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In the rectangular coordinate plane points X and Z lie on [#permalink]
18 Feb 2012, 15:28

00:00

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C

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E

Difficulty:

25% (low)

Question Stats:

84% (02:21) correct
16% (00:38) wrong based on 32 sessions

Attachment:

Distance.PNG [ 4.74 KiB | Viewed 2217 times ]

In the rectangular coordinate plane points X and Z lie on the same line through the origin and points W and Y lie on the same line through the origin. If a^2+b^2=c^2+d^2 and e^2+f^2=g^2+h^2, what is the value of length XZ – length WY?

Re: In the rectangular coordinate plane points X and Z lie on [#permalink]
18 Feb 2012, 16:17

2

This post received KUDOS

Expert's post

Attachment:

Distance.PNG [ 4.74 KiB | Viewed 2198 times ]

In the rectangular coordinate plane points X and Z lie on the same line through the origin and points W and Y lie on the same line through the origin. If a^2+b^2=c^2+d^2 and e^2+f^2=g^2+h^2, what is the value of length XZ – length WY?

A. -2 B. -1 C. 0 D. 1 E. 2

Since X and Z lie on the same line through the origin then the distance between X and Z will be equal to the sum of the individual distances of X and Z from the origin: \sqrt{c^2 + d^2}+\sqrt{g^2 + h^2};

The same way, the distance between W and Y will be equal to the sum of the individual distances of W and Y from the origin: \sqrt{a^2 + b^2}+\sqrt{e^2 + f^2};

Re: In the rectangular coordinate plane points X and Z lie on [#permalink]
23 Feb 2012, 23:24

A quick question: All we know is that the line passes through X, origin, and Z vs. the second line passes through W, origin, and Y. There is no indication that the points are equidistant with respect to the origin. Can we assume this or is there a part of the wording from the original question missing?

The way I approached it: sqrt ((g-c)^2+(h-d)^2) = sqrt ((a-e)^2+ (b-f)^2) This simplifies to gc+hd = ae +bf.

Re: In the rectangular coordinate plane points X and Z lie on [#permalink]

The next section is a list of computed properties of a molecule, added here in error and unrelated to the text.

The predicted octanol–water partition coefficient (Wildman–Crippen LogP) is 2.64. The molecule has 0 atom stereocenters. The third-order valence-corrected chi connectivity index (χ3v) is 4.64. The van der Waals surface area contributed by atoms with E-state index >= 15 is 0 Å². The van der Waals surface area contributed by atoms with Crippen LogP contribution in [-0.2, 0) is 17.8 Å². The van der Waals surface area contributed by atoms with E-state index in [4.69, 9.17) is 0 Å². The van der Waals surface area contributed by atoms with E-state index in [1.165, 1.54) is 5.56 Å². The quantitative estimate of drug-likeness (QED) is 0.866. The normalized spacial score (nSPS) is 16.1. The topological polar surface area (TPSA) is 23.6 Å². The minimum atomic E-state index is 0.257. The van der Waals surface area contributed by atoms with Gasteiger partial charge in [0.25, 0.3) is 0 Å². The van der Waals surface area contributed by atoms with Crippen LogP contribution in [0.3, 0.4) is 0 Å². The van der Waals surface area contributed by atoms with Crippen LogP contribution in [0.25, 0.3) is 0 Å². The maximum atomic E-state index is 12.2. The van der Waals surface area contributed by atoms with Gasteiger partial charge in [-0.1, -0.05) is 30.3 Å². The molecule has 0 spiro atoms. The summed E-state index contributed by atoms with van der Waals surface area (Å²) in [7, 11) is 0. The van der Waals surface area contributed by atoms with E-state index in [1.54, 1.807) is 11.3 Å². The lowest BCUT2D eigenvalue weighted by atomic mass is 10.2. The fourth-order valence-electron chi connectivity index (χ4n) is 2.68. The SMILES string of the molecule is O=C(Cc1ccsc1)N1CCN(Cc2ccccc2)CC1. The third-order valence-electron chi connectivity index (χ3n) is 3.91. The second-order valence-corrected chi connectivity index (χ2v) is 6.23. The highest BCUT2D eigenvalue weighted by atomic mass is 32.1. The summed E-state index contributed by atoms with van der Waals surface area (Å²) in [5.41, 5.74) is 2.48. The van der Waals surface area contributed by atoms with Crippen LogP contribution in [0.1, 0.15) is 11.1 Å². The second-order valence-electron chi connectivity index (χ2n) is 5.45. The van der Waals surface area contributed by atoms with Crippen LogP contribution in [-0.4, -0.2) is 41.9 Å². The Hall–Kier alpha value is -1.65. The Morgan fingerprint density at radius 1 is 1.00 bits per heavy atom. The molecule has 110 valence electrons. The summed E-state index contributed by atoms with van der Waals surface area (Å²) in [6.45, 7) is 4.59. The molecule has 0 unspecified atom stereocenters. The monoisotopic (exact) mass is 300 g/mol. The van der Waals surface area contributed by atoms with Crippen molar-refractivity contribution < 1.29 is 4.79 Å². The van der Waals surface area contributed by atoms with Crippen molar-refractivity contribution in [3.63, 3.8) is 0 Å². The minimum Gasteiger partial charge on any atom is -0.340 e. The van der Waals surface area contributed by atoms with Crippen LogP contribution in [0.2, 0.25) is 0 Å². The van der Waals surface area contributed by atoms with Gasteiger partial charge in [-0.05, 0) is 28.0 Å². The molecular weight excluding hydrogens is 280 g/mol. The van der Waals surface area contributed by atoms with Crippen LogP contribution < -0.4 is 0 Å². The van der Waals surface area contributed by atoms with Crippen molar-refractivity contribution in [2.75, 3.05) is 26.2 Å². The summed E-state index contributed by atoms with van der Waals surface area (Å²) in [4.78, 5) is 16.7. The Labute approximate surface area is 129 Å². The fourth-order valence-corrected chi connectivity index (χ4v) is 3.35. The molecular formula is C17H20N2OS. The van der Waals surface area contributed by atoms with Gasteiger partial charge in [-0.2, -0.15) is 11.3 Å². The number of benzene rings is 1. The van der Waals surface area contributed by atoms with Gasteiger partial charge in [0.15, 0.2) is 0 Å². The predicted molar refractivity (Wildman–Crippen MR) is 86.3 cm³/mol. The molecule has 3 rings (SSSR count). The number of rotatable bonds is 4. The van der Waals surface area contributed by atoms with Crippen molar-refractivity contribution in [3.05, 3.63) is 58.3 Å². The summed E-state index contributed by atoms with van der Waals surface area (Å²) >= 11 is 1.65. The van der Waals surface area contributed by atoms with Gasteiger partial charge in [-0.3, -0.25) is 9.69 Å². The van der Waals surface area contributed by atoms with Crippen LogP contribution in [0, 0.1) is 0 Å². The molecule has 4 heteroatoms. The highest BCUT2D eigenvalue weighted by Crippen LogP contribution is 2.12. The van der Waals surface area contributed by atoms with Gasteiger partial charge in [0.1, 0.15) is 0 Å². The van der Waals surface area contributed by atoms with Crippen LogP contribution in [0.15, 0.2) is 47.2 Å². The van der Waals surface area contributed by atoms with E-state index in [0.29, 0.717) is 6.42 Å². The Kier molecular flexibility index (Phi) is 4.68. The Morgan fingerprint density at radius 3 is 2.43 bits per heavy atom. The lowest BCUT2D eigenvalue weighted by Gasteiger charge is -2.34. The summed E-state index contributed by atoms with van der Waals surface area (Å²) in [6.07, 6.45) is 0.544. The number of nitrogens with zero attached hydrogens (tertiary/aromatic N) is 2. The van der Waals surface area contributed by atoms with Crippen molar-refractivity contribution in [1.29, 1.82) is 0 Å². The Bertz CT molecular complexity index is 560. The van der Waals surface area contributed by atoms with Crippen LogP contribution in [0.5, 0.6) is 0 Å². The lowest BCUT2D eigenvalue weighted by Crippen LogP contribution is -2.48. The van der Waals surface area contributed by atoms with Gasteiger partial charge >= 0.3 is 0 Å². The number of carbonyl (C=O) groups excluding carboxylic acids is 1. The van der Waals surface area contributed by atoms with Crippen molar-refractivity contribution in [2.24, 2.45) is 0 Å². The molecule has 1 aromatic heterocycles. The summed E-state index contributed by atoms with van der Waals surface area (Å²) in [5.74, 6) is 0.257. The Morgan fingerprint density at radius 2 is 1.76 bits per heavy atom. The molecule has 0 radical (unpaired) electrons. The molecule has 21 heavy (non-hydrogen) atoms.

24 Feb 2012, 00:15

Expert's post

mourinhogmat1 wrote:

A quick question: Nowhere in the question does it say that the two points are equidistant right? How can we say that the distance from origins are same? Please explain.

The formula to calculate the distance between two points (x_1,y_1) and (x_2,y_2) is d=\sqrt{(x_1-x_2)^2+(y_1-y_2)^2}. Now, if one point is origin, coordinate (0, 0), then the formula can be simplified to: D=\sqrt{x^2+y^2}.

Hence for our original question: a^2+b^2=c^2+d^2 means that points X and W are equidistant from the origin and e^2+f^2=g^2+h^2 means that points Y and Z are equidistant from the origin.

Next, since X and Z lie on the same line through the origin and W and Y lie on the same line through the origin then the distance of line segments XZ and WY is equal (for algebraic proof see above post).

Re: In the rectangular coordinate plane points X and Z lie on [#permalink]
30 May 2013, 19:29

enigma123 wrote:

Attachment:

Distance.PNG

In the rectangular coordinate plane points X and Z lie on the same line through the origin and points W and Y lie on the same line through the origin. If a^2+b^2=c^2+d^2 and e^2+f^2=g^2+h^2, what is the value of length XZ – length WY?

The above will give the answer of zero if we substitute the values from question stem.

Another way to solve this is if I draw a line segment from origin to point W (say w) and origin to point X (say x) will be hypotenuse defined by \sqrt{a^2 +b^2}= \sqrt{w^2} and \sqrt{c^2 +d^2}= \sqrt{x^2}

So you will end up with w=x and y=z --> (x+z) -(y+z) =0

gmatclubot

Re: In the rectangular coordinate plane points X and Z lie on
[#permalink]
30 May 2013, 19:29